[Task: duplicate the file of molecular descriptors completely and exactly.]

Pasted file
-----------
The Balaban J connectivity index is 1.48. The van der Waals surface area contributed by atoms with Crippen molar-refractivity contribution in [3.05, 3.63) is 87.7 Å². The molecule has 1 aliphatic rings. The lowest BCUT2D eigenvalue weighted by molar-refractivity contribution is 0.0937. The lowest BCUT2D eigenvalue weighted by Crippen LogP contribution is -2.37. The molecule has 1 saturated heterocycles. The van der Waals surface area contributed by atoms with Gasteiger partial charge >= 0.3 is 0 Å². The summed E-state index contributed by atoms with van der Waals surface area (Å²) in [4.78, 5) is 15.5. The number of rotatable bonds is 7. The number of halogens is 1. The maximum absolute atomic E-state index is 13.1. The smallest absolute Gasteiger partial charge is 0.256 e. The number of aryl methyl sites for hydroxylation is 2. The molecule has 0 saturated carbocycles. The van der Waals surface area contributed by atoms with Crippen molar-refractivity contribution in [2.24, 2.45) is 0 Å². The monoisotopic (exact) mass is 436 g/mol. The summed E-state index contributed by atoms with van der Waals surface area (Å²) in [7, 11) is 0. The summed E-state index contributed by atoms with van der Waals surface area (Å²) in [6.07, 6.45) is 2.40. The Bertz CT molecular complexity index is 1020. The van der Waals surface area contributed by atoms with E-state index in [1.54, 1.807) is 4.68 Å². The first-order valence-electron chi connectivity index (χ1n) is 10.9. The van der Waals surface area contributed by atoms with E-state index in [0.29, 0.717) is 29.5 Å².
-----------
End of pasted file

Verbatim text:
The Balaban J connectivity index is 1.48. The van der Waals surface area contributed by atoms with Crippen molar-refractivity contribution in [3.05, 3.63) is 87.7 Å². The molecule has 1 aliphatic rings. The lowest BCUT2D eigenvalue weighted by molar-refractivity contribution is 0.0937. The lowest BCUT2D eigenvalue weighted by Crippen LogP contribution is -2.37. The molecule has 1 saturated heterocycles. The van der Waals surface area contributed by atoms with Gasteiger partial charge >= 0.3 is 0 Å². The summed E-state index contributed by atoms with van der Waals surface area (Å²) in [4.78, 5) is 15.5. The number of rotatable bonds is 7. The number of halogens is 1. The maximum absolute atomic E-state index is 13.1. The smallest absolute Gasteiger partial charge is 0.256 e. The number of aryl methyl sites for hydroxylation is 2. The molecule has 0 saturated carbocycles. The van der Waals surface area contributed by atoms with Crippen molar-refractivity contribution in [2.24, 2.45) is 0 Å². The monoisotopic (exact) mass is 436 g/mol. The summed E-state index contributed by atoms with van der Waals surface area (Å²) in [7, 11) is 0. The summed E-state index contributed by atoms with van der Waals surface area (Å²) in [6.07, 6.45) is 2.40. The Bertz CT molecular complexity index is 1020. The van der Waals surface area contributed by atoms with E-state index in [1.54, 1.807) is 4.68 Å². The first-order valence-electron chi connectivity index (χ1n) is 10.9. The van der Waals surface area contributed by atoms with E-state index in [0.29, 0.717) is 29.5 Å².